Source: U.S. Dairy Export Council
U.S. export value sets February record, reaching nearly $700 million.
Year-over-year U.S. dairy export value surged 23% in February, fueled by elevated international commodity prices and strong sales of higher-value products like cheese. At $696.8 million, U.S. suppliers set a February record.
U.S. export volume, however, posted its third straight monthly shortfall. Strong U.S. shipments of cheese, butterfat and lactose came close to offsetting declines in milk powder and whey, but fell just shy. The result: a 1% drop in U.S. export volume (milk solids equivalent) compared to the previous year.
U.S. shipments of butterfat jumped 75% to 6,755 MT. That was the biggest month for U.S. butterfat exports in nearly eight years, since April 2014. U.S. lactose exports grew 15% to 28,776 MT, and cheese gained 9% to 32,953 MT.
Nonfat dry milk/skim milk powder (NFDM/SMP) exports fell 11% (-8,200 MT) to 63,382 MT. Declines to the top two U.S. milk powder markets—Mexico (-5%, -1,296 MT) and Southeast Asia (-12%, -3,528 MT)—led the decline, but shipments were down to most major buyers.
Reduced Chinese demand continues to dampen U.S. whey exports, but overall volume in February finished better than expected, slipping only 4.5% (-2,308 MT). There were some encouraging signs in whey in February, including a 14% increase in modified whey shipments and a much stronger buying presence by Japan in the WPI sector. In February, U.S. WPI exports declined 5%, primarily due to a 67% drop in WPI shipments to China (-1,498 MT). Japan, however, increased WPI purchases from the U.S. by 164% (+1,010 MT).
For a recap of cheese performance and a look at Mexico, read on.
Cheese sets February record – Paul Rogers
U.S. cheese suppliers shipped 32,953 MT in February, setting a record for the month and extending the year-over-year growth streak to eight consecutive months. February volume topped the previous year by 9% (+2,777 MT).
Japan led the increase (+59%, +1,401 MT), but almost all major markets posted gains: Mexico +5% (+394 MT); Central America +26% (+527 MT); Southeast Asia +39% (+661 MT); South America +32% (+422 MT, rebounding from a lackluster January); the Caribbean +30% (+369 MT); and South Korea +4% (+204 MT).
U.S. cheese sales to the Middle East/North Africa fell 22% (-596 MT), but that was against a very strong February 2021 when U.S. suppliers shipped 2,687 MT to the region.
Global cheese demand remains strong, and tight supply and favorable pricing continue to benefit U.S. suppliers. Much of the U.S. cheese growth in February came from a 59% increase in cheddar volume, which is being primarily driven by competitive pricing, available supply and good demand.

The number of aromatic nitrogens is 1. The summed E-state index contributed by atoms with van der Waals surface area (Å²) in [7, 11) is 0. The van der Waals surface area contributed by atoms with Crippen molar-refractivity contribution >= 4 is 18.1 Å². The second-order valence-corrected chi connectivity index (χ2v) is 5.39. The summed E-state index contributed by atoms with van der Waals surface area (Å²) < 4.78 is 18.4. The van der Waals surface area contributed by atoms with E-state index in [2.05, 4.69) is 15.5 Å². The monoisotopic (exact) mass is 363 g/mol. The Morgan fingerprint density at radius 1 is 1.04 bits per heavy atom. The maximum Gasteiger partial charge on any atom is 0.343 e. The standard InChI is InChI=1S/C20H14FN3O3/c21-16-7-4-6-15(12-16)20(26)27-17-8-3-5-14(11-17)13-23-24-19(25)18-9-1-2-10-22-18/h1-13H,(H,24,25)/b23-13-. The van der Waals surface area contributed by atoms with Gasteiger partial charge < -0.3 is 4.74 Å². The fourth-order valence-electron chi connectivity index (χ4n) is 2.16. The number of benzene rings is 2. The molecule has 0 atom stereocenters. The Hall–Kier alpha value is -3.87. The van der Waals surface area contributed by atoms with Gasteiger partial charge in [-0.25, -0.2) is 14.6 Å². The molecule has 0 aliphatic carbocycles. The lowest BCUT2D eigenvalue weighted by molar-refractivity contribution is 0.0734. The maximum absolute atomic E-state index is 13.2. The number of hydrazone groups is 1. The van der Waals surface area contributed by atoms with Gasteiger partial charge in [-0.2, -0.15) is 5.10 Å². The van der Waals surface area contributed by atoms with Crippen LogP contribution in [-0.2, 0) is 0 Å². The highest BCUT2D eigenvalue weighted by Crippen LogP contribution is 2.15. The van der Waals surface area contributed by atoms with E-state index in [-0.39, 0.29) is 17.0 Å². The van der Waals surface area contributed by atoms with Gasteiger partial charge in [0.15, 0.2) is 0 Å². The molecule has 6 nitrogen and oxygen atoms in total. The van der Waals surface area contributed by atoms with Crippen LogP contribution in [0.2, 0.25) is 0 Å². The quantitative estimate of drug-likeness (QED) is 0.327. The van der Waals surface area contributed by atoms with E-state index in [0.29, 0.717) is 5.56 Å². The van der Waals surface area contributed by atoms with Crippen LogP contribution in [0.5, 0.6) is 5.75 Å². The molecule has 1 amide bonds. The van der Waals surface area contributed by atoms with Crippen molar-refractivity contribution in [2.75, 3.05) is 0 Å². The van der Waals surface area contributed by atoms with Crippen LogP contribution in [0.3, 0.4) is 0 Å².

Through the first two months of the year, U.S. cheese shipments were up 13%, and the United States has gained share on our two major competitors: the EU and New Zealand. New Zealand cheese exports through February were down 6.5% vs. the first two months of 2021; EU cheese exports in January (latest data available) fell 3%.
February Contraction for Mexico – Stephen Cain
The recovery in U.S. dairy exports to Mexico has somewhat stalled as of late. In February, overall U.S. dairy exports to Mexico contracted 10% (-3,987 MT) in terms of milk solids equivalent but jumped 28% in value. Strong prices helped boost overall growth in value of exports despite the decline in volume.
Year-over-year U.S. NFDM/SMP exports to Mexico dropped 5% (-1,296 MT) in February, while whey product shipments fell 25% (-894 MT). Cheese (+5%, +394MT), lactose (+18%, +400 MT) and butterfat (+133%, +508 MT) all gained.
Conflicting factors are buffeting demand for dairy imports. On the one hand, Mexican milk production has been stumbling. Despite official statistics stating production has been consistently up around 2% over the last year, we hear that many processing facilities are struggling to run at full capacity, with some running as much as 40% below capacity.
While the government remains optimistic about milk production in 2022, Mexico’s leading dairy trade association, Femeleche, has pushed back against the official statistics and expects production to be down by 3.3% this year. This tighter domestic environment for milk is supportive of U.S. imports into the country, and it is likely to continue in 2022. However, a strong dollar could still temper demand.
While the peso has strengthened against the U.S. dollar in the last few weeks, it’s still near some of the weakest levels it’s been against the dollar in years. A peso that doesn’t stretch quite as far as it used to stretch may challenge U.S. exports.
In addition to the challenging currency environment, prices are also likely testing Mexican buyers’ willingness to pay, especially for NFDM. NFDM prices are roughly 34% higher today than they were six months ago and 55% higher than they were a year ago. Despite the tighter domestic milk environment in Mexico, these higher prices may be pushing buyers to limit their purchases, buy only what they need in the near term, and push off heavier volumes in the hopes that prices will come down.